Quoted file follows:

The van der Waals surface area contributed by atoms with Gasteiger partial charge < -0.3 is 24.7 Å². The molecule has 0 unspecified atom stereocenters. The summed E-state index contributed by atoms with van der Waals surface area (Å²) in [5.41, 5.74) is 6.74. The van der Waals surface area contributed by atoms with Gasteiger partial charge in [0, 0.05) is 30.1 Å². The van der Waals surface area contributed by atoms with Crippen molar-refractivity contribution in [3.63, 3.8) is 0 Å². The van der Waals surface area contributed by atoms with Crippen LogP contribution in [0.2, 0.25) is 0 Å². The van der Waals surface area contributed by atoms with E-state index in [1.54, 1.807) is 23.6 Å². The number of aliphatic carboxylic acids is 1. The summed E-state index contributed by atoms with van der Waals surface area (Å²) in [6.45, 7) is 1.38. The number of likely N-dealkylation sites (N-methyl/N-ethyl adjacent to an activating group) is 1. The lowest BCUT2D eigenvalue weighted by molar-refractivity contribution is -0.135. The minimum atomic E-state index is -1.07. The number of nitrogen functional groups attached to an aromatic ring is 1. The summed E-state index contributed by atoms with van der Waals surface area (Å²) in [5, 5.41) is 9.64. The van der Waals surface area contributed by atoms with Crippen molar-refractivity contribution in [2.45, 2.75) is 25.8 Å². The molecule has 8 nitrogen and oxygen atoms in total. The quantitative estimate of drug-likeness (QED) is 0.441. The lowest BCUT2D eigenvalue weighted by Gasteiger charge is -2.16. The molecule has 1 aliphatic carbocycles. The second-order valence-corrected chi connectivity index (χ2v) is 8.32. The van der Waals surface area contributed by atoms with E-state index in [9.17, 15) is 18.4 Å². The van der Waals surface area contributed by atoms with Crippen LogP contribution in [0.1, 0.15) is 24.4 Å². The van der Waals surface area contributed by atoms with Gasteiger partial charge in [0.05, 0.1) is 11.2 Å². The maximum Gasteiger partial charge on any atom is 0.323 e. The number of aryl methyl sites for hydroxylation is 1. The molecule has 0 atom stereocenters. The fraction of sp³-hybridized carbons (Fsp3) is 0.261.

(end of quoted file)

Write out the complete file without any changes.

The van der Waals surface area contributed by atoms with Gasteiger partial charge < -0.3 is 24.7 Å². The molecule has 0 unspecified atom stereocenters. The summed E-state index contributed by atoms with van der Waals surface area (Å²) in [5.41, 5.74) is 6.74. The van der Waals surface area contributed by atoms with Gasteiger partial charge in [0, 0.05) is 30.1 Å². The van der Waals surface area contributed by atoms with Crippen molar-refractivity contribution in [3.63, 3.8) is 0 Å². The van der Waals surface area contributed by atoms with Crippen LogP contribution in [0.2, 0.25) is 0 Å². The van der Waals surface area contributed by atoms with E-state index in [1.54, 1.807) is 23.6 Å². The number of aliphatic carboxylic acids is 1. The summed E-state index contributed by atoms with van der Waals surface area (Å²) in [6.45, 7) is 1.38. The number of likely N-dealkylation sites (N-methyl/N-ethyl adjacent to an activating group) is 1. The lowest BCUT2D eigenvalue weighted by molar-refractivity contribution is -0.135. The minimum atomic E-state index is -1.07. The number of nitrogen functional groups attached to an aromatic ring is 1. The summed E-state index contributed by atoms with van der Waals surface area (Å²) in [5, 5.41) is 9.64. The van der Waals surface area contributed by atoms with Crippen molar-refractivity contribution in [2.45, 2.75) is 25.8 Å². The molecule has 8 nitrogen and oxygen atoms in total. The quantitative estimate of drug-likeness (QED) is 0.441. The lowest BCUT2D eigenvalue weighted by Gasteiger charge is -2.16. The molecule has 1 aliphatic carbocycles. The second-order valence-corrected chi connectivity index (χ2v) is 8.32. The van der Waals surface area contributed by atoms with E-state index in [9.17, 15) is 18.4 Å². The van der Waals surface area contributed by atoms with Crippen LogP contribution in [0.1, 0.15) is 24.4 Å². The van der Waals surface area contributed by atoms with Gasteiger partial charge in [0.05, 0.1) is 11.2 Å². The maximum Gasteiger partial charge on any atom is 0.323 e. The number of aryl methyl sites for hydroxylation is 1. The molecule has 0 atom stereocenters. The fraction of sp³-hybridized carbons (Fsp3) is 0.261.